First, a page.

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Wisconsin Unions in Decline
Whatever happens to Scott Walker, his reforms have had an effect.

AFSCME members protest in Madison, Wis., in February 2011.

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Robert Costa

Regardless of whether Governor Scott Walker survives Tuesday’s recall election, Wisconsin’s public-employee unions are likely to see their power continue to decline.

According to the Wall Street Journal, government unions in the Badger State have “experienced a dramatic drop in membership” since Walker and GOP lawmakers passed a package of reforms last year, including ones curbing collective-bargaining rights and ending mandatory union membership.

Labor unions are being crippled by the elimination of automatic dues withholding, a practice that had enriched the unions’ coffers. Thousands of state workers are simply refusing to contribute; others are leaving public-sector jobs.

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“You see it especially among teachers, where there is a feeling that it doesn’t make sense to keep working under the new rules,” says Paul M. Secunda, an associate professor at Marquette University Law School. Indeed, according to the Journal, the American Federation of Teachers–Wisconsin, a labor organization representing 17,000 public-school teachers, has seen 6,000 members leave its ranks.

But the biggest drop has been in the Wisconsin chapter of AFSCME, the powerful union that represents state, county, and municipal workers. In the past year, more than 30,000 members have deserted the collective.

According to the Journal, when Walker first proposed his fiscal reforms in early 2011, AFSCME’s Wisconsin membership stood at a healthy 62,818. By February 2012, the labor behemoth had shrunk to 28,745. “It’s a profound shift,” says George Lightbourn, the president of the Wisconsin Policy Research Institute and the state’s former secretary of administration. “It’s similar to what Indiana experienced after Governor Mitch Daniels changed the collective-bargaining laws. If these numbers are borne out, it will significantly change the whole nature of Wisconsin’s state workforce and the relationship between management and employees.”

State senator Alberta Darling, a top Walker ally and the co-chair of the upper chamber’s joint finance committee, says the bosses of the public-sector unions aren’t battling Walker as much as they are their own members, who have been unhappy with paying hefty dues for decades. “People who refused to pay used to be blackballed,” she says. “Now I’m hearing from many teachers that they feel free to work with their school boards without going through the unions first. They can manage their own issues without outside involvement.”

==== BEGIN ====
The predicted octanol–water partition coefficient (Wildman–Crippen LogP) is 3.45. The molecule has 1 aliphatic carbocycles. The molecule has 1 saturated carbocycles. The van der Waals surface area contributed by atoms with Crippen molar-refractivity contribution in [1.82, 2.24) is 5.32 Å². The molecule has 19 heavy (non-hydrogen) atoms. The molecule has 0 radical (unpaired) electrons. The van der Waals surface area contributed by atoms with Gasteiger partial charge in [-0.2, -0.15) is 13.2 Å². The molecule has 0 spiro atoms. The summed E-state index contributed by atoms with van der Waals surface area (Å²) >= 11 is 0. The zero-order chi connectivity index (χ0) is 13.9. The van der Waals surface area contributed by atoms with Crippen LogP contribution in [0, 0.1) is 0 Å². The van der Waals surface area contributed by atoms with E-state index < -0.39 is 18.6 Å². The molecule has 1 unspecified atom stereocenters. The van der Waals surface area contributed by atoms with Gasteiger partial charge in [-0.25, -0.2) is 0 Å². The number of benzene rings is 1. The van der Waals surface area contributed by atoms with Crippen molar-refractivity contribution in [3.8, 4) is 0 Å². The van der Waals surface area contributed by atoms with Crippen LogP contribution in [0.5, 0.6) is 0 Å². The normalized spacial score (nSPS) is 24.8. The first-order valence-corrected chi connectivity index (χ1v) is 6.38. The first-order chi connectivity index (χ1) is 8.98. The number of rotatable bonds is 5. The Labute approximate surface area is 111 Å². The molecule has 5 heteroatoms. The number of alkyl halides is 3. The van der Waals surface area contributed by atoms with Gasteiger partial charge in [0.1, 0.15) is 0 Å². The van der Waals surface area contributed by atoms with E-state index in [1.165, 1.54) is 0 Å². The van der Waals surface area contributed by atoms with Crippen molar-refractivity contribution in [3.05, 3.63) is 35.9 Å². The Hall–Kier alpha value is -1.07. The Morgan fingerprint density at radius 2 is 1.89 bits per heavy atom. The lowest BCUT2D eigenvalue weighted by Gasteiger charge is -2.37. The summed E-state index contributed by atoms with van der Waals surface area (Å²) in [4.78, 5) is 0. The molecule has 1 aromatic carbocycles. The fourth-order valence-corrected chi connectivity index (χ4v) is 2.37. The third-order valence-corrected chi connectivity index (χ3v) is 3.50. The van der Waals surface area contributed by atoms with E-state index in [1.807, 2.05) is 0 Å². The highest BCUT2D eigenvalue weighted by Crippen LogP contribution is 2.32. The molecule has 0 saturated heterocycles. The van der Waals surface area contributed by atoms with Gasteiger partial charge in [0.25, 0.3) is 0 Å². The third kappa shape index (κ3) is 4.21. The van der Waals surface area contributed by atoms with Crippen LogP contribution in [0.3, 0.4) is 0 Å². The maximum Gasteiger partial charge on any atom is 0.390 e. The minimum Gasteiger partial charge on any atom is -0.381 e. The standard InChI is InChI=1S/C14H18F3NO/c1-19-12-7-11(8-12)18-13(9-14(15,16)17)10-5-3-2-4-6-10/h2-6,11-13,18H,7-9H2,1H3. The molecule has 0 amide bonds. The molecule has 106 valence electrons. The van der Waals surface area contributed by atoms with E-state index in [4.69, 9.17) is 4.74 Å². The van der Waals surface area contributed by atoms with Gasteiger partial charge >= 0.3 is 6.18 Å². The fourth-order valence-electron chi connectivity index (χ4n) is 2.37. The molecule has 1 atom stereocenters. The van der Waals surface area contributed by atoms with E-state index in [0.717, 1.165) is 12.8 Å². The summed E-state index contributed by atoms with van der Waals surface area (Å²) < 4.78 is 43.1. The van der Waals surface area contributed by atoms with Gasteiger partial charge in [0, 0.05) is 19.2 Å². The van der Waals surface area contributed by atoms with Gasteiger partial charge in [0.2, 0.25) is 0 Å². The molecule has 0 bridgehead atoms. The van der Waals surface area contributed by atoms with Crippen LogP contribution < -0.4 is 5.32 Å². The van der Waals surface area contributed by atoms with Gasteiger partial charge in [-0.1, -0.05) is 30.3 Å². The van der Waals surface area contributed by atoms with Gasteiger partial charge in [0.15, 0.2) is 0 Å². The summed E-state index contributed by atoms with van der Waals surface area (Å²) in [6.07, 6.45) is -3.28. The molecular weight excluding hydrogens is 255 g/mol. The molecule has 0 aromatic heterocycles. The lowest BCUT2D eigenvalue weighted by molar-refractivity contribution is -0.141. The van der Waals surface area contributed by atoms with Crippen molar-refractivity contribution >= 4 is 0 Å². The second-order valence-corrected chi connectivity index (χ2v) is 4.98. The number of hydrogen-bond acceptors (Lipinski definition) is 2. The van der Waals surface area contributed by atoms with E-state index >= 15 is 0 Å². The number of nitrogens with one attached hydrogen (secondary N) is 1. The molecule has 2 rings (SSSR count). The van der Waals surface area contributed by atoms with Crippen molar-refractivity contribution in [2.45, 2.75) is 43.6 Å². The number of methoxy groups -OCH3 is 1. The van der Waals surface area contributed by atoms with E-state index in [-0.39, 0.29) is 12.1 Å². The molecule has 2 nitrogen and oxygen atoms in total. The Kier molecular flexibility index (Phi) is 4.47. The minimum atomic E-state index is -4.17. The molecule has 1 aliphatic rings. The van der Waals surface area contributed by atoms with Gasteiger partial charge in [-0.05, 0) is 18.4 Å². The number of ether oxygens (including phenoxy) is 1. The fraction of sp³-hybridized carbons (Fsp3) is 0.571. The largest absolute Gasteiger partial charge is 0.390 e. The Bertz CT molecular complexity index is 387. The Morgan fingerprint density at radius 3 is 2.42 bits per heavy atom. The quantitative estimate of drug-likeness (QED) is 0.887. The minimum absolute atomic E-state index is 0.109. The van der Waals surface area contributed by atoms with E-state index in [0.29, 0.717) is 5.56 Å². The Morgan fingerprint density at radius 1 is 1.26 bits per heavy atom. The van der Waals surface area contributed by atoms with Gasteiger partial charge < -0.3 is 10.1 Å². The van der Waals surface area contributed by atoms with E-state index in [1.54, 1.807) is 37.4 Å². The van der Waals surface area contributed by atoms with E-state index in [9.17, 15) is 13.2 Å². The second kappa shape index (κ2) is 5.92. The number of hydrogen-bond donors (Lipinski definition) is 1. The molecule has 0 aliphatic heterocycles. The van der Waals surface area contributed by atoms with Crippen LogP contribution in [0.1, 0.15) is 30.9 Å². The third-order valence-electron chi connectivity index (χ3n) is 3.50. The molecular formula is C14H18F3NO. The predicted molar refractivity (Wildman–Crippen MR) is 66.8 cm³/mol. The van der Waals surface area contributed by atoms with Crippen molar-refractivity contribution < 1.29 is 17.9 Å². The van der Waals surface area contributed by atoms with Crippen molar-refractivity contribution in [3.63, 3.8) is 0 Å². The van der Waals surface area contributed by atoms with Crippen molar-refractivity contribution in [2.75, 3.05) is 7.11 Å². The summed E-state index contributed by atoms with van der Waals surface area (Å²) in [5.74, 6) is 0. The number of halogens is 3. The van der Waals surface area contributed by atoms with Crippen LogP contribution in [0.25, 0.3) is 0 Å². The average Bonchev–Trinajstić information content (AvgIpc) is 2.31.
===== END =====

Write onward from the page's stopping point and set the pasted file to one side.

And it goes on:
Philip Dine, a labor expert and author of State of the Unions, acknowledges that the numbers are dipping, but he cautions that Walker’s reforms are not the sole reason for the erosion of public-sector-union membership. According to state data, Wisconsin employed 187,000 workers last year. An updated figure is unavailable, but Dine suspects that many of the union drifters referred to by the Journal did not quit out of frustration but were let go because of budgetary belt-tightening in the capital. “Any decline in Wisconsin’s public-union membership is probably tied to a decline in the state workforce,” Dine observes. “The economy has played a major role, and some workers are seeking employment elsewhere.”

Still, the impact of Walker’s reforms should not be understated, says Kurt Bauer, the president of Wisconsin Manufacturers and Commerce, the state’s largest business association. Walker’s efforts, he says, have clearly forced public-sector unions to reevaluate their operations as members have refused to pay dues. “For years, you had mandatory membership in public unions, where workers weren’t really given a choice,” Bauer says. “Now, given the choice whether to belong to a union, a considerable number of people are deciding to stay away. Post-recall, these unions are going to have to find new ways to show value to their members.”

Walker has gained in the latest polls, taking a slight lead in a Marquette survey released this week. The race, however, remains close, and labor activists will canvass the state this weekend, hoping to elevate Democrat Tom Barrett, the Milwaukee mayor, to victory. Former president Bill Clinton, for his part, will stump for Barrett at a rally in Milwaukee on Friday.

Republican operatives doubt that the deterioration of public-employee unions will rattle voters in this historically union-friendly state. In fact, according to the Marquette poll, Wisconsin voters largely support Walker’s reforms — 55 percent of respondents backed the governor’s restrictions on collective bargaining.

To former Republican senator Bob Kasten, this is a striking change in the state’s political balance, which has long tilted in labor’s direction. “Scott Walker has restored the balance between public employees and the taxpayer,” Kasten says. “It’s been a battle to the death in Wisconsin, with so much outside money coming into the race, but the race has really been about that, more than any other political factor.”

— Robert Costa is a political reporter for National Review.



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